DANKOSKY: All right. Kenn, you ready to take some calls from people who want to know about birds?

KAUFMAN: Oh, sure. Yeah.

DANKOSKY: Let's hear from Alan(ph). Alan is calling from San Francisco. Hi, Allan.

ALAN: Hi. Hi, Kenn. Let me first say, I highly recommend your book, "Kingbird Highway," if you want to really see what birding is about. Outstanding book. We have an invasion of Blue-footed Boobies along the coast here. And a lot of us have been going out to the coast and spotting them. Any idea why we're getting Blue-footed Boobies?

KAUFMAN: Yeah. I've been reading about that. That's fascinating. And the last time that I know of when there was a really big invasion of them was back in the mid-'70s, so - when I was just a kid. I remember hitchhiking out to the Salton Sea to see the Boobies out there. They're very common off the west coast of Mexico, and I would assume that it's probably some sort of crash in the food supply there. But I've just started hearing about this the last few days and I haven't been able to follow up and find out what's happened to the fish that they feed on off the west coast of Mexico. But it's going to be interesting to see how this develops.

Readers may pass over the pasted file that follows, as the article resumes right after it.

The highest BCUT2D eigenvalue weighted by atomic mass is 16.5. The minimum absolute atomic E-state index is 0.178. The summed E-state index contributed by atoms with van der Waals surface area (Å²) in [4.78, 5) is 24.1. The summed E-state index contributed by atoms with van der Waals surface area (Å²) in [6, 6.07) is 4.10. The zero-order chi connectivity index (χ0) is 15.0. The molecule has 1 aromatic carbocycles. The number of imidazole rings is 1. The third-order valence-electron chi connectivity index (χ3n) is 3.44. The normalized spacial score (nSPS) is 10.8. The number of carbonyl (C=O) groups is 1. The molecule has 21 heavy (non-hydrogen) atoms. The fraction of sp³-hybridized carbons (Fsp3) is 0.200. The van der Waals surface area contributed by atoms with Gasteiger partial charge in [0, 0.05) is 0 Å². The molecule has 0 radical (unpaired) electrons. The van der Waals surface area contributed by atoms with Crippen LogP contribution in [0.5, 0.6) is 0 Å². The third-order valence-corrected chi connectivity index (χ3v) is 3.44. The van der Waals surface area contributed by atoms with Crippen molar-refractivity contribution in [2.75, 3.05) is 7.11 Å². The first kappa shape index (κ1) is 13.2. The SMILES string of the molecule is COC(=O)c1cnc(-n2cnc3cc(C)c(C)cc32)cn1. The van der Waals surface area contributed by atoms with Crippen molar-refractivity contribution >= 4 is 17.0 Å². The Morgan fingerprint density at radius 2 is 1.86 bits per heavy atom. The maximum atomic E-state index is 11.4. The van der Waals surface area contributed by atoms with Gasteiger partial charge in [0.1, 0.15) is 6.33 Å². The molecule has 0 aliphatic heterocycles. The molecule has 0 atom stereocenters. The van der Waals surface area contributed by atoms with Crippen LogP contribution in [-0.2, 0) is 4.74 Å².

DANKOSKY: Thanks very much, Alan. Sandy is calling from Grand Rapids. Hi, Sandy.


DANKOSKY: You're on the air.

SANDY: I have a question regarding the fact that I've spend - past couple of years, I've been feeding the oriole at my cottage up by Lake Michigan. And this summer, it seemed like they - they come around a lot longer than in previous summers. And I've been trying to find out more information about migration timing on the Internet. And I just can't seem to find any information. Where is a good source to learn more about that?

KAUFMAN: It's true. The information about the timing of migration is really scattered on the Internet. There's actually - I wrote a couple of long blog pieces about timing of migration that were on a blog called Crane Creek Birding at Blogspot. So you could search on that or search on my name and just the words fall migration. Maybe you'd come up with that.

Usually, the orioles are among the earlier migrants and you have - especially orchard orioles will take off in July. And most of the Baltimore orioles leave in early August. So it's interesting that they're sticking around later this year.

DANKOSKY: Do you get a lot - yeah.

KAUFMAN: And it may just be that whatever you're feeding them is really good.

DANKOSKY: Well, I was wondering if you're getting different accounts from people around the country of unusual patterns now and again. We just heard about the blue-footed boobies now, maybe orioles sticking around a little longer. Are you getting a lot of reports of birds leaving later, doing different things?